4. Health – The family disease of alcoholism includes both mental and physical health issues.  The latest research supports the heredity of this family disease. Genetics combined with an alcoholic environment leads to an increased risk of alcoholism amongst children of alcoholics (COAs). COAs have been found to have a higher rate of anxiety, depression, and low self-esteem. Some of these symptoms include crying, lack of friends, fear of going to school, nightmares, perfectionism, hoarding, and excessive self-consciousness. Young children affected by this family disease may have frequent nightmares, bed wetting, and crying. This family disease tends to affect older children differently.  They may show such depressive symptoms as isolating, hoarding, obsessive perfectionism, or being excessively self-conscious. Furthermore, the family disease of alcoholism correlates with an increased rate of suicide among COAs and, on average, they have total health care costs that are 32% greater than children of non-alcoholic families.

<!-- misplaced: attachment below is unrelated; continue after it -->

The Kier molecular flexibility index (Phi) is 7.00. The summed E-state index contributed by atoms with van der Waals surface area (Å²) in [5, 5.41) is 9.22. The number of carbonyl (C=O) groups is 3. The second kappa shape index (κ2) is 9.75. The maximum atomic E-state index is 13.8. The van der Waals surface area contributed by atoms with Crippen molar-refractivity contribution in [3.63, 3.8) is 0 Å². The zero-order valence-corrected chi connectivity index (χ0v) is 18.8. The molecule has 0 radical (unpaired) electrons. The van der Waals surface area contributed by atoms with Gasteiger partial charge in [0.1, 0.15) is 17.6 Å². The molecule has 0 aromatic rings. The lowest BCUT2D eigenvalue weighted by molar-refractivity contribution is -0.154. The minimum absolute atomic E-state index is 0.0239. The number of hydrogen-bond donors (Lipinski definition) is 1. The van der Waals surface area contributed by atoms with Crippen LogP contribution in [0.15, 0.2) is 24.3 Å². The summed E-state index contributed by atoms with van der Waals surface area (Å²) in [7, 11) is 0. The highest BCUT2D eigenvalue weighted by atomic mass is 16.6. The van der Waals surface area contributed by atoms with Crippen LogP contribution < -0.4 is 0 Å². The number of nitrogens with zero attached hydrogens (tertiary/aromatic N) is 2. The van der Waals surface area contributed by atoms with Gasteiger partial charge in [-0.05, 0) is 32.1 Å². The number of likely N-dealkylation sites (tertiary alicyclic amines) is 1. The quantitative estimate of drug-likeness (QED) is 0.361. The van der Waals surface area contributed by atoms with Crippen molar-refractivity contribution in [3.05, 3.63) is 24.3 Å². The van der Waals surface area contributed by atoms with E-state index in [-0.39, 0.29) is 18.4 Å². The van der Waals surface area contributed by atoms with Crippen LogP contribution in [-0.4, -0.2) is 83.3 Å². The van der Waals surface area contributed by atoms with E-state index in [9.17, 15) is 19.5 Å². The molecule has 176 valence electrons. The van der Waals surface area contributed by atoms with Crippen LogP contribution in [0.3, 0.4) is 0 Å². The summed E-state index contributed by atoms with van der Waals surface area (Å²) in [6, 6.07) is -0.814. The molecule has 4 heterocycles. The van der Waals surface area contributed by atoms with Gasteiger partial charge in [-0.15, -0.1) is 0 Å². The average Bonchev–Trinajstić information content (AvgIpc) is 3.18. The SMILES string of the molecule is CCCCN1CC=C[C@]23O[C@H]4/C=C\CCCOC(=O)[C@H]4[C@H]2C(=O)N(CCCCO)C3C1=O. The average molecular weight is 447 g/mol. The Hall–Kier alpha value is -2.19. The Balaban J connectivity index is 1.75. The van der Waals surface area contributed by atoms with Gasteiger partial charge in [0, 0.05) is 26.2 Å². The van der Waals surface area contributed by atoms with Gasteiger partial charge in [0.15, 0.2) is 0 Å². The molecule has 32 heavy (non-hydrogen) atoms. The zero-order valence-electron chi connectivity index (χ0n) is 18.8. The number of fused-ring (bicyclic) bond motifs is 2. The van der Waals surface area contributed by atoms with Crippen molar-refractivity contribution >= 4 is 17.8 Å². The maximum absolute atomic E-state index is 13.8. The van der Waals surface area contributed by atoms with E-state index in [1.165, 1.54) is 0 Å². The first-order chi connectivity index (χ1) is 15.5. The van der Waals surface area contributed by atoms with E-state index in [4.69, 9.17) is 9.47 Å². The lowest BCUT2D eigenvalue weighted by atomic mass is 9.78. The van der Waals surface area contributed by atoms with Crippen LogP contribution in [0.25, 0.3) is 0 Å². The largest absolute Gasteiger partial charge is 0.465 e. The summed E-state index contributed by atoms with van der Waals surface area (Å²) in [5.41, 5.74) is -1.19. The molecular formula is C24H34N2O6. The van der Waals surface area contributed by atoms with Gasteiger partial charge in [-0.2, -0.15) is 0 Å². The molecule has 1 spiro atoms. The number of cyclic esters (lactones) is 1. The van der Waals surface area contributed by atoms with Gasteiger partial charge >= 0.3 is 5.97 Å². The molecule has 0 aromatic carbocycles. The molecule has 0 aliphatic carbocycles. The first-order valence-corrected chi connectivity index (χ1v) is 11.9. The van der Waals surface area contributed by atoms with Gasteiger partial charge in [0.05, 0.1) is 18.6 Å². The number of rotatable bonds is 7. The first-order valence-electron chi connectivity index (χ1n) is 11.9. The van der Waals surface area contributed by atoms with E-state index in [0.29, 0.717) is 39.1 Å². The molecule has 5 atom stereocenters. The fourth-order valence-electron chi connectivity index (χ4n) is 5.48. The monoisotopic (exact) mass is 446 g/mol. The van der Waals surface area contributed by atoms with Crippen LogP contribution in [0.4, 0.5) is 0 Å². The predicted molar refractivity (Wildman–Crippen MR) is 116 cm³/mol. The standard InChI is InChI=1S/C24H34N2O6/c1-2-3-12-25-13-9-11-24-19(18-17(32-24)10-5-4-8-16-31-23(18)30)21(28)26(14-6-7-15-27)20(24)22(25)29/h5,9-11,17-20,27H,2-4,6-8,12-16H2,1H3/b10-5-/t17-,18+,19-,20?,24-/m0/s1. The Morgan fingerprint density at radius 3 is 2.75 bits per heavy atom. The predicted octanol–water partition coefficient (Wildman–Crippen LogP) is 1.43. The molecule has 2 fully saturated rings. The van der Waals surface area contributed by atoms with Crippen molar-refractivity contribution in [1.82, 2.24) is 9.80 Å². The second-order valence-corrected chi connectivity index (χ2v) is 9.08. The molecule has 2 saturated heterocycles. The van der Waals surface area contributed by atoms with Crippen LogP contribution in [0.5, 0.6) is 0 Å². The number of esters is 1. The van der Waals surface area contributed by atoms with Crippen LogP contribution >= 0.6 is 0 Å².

5. Prevalence of abuse Alcoholism is more strongly correlated to child abuse than depression and other disorders. Studies have found that substance abuse such as alcoholism is a factor in nearly four-fifths of reported cases of domestic abuse and that alcoholism is more prevalent among child-abusing parents. Alcoholism is a family disease because it affects everyone in the family unit. Furthermore, this is a family disease because it is often replicated and perpetuated when the abused COAs start families of their own.

If you or your family have been affected by alcoholism, please give us a call at 800-951-6135.

Sources:

www.wikipedia.org

 

www.allpsych.com

 

www.health.uml.edu

 

www.nacoa.net